Research suggests work-life conflict is no longer just an issue for women and men are now experiencing higher levels of work-life conflict than before. Fiona Hitchiner outlines the importance of tools that support and recognise the importance of fathers as workers and parents.
President Obama recently addressed the importance of fatherhood in the State of the Union address, stating he wants to do more to encourage fatherhood – “because what makes you a man isn't the ability to conceive a child; it's having the courage to raise one."
The role of fathers has changed significantly in recent years. Fathers want to play a more active role in parenting, they are no longer satisfied with the breadwinner label, they want to be an equal participant in the day to day care and development of their children. New dads in particular have an expectation that their involvement will begin from before birth.
At the same time the importance of fathers in children’s lives has also been recognised and has been a much discussed topic of late. Research clearly shows the benefits of an involved dad, children are more likely to be emotionally secure, confident exploring their surroundings and as they grow older have better social connections.
While the increase in expectation and recognition of the dad’s importance has increased, unfortunately the support to encourage dad’s involvement is often lacking. It is therefore no wonder that according to a recent report by Centre for Work & Family – Boston College - Moving life forward, the research suggests the work-life conflict is no longer just an issue for women and men are now experiencing higher levels of work-life conflict than before.
Men are still reluctant to take advantage of family friendly provisions for fear of impacting their careers for example flexible work options. Coupled with a lack of understanding of what entitlements and programs are available results in an increase in work life conflict.
The benefits of developing an environment that supports and recognises the importance of fathers as workers and parents is a win/win for everyone. Employers benefit from more engaged and productive workers and the father and child benefit from a bond that will last a lifetime.
The recent changes in government and organisation policy have made some in-roads into supporting fathers. The recent introduction of Dad & Partner pay and the change in focus of the Workplace Gender Equality Act from women in leadership to gender equality are all positive steps in the right direction. The proposed expansion of the right to request flexible work arrangements to include:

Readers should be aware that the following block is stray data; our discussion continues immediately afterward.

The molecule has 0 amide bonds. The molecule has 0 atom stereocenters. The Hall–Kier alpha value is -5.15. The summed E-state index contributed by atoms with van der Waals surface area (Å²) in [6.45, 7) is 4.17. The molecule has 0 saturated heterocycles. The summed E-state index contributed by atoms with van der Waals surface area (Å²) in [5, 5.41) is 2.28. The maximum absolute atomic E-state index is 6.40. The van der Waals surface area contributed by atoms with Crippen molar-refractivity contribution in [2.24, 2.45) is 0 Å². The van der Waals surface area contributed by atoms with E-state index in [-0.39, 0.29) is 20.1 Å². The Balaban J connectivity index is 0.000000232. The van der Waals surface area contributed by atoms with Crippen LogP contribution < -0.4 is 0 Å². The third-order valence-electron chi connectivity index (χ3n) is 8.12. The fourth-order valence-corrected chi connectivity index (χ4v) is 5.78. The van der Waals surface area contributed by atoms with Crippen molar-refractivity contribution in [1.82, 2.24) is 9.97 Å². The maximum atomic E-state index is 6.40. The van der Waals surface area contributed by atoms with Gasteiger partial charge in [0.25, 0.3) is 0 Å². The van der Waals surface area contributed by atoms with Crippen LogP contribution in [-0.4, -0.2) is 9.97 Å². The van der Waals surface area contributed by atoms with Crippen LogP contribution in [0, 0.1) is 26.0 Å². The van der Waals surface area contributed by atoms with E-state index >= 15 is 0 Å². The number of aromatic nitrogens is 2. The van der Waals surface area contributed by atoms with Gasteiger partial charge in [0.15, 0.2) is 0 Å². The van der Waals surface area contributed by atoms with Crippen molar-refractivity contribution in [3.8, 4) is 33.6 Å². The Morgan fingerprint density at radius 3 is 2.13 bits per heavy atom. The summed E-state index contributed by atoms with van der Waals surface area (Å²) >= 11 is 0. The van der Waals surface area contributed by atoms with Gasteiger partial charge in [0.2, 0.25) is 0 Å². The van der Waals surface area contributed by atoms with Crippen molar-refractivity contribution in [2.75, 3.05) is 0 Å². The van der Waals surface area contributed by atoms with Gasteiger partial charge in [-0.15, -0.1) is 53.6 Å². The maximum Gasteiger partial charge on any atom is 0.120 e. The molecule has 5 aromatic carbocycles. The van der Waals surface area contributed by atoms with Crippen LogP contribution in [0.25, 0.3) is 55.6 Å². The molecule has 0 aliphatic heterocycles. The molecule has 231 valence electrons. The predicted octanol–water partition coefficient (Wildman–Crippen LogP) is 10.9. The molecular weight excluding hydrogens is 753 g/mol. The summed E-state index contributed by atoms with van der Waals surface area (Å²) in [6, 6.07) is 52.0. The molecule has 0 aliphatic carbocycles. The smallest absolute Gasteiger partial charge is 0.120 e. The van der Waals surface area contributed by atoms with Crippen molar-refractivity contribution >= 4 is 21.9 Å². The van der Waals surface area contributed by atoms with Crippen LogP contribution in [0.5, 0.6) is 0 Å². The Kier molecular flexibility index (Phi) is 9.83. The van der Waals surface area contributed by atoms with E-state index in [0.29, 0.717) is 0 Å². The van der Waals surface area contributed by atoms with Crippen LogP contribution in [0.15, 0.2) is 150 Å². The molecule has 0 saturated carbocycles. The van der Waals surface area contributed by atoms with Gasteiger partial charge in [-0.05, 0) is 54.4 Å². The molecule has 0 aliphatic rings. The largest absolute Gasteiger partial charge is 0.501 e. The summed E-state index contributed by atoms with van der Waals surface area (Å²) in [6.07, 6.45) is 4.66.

Employees with a disability
Employees who are parents, or have responsibility for care of a child of school age
Workers with caring responsibility
Mature age employees
Those experiencing family violence or providing care to those experiencing family violence
This highlights the need to make flexible work options more widely acceptable and not just the provision of mothers.
Some organisations are already down the path of implementing father friendly policies and programs and some of the best practice ideas include:
Developing and communicating work-life programs as gender neutral
Promoting awareness of father focused leave entitlements such as Dad & Partner Pay, Unpaid Parental Leave and even Parental Leave Pay if they are the primary carer
Surveying employees to understand which work-life initiative or program would be most meaningful
Offering employee groups that appeal to the needs and interests of your diverse workforce including parenting groups that are available for both men and women
Promoting flexible work options and providing male role-models where flexible work is successful
Achieving greater engagement of fathers in parenting support programs requires an understanding of their unique needs and greater promotion of what is already available.
To read the full Moving Work-Life Forward report by Centre for Work & Family, Boston College click here
About the author
Fiona Hitchiner is the Product Director at SeventeenHundred. For further information visit www.seventeenhundred.com.au or email:firstname.lastname@example.org | 1300 00 1700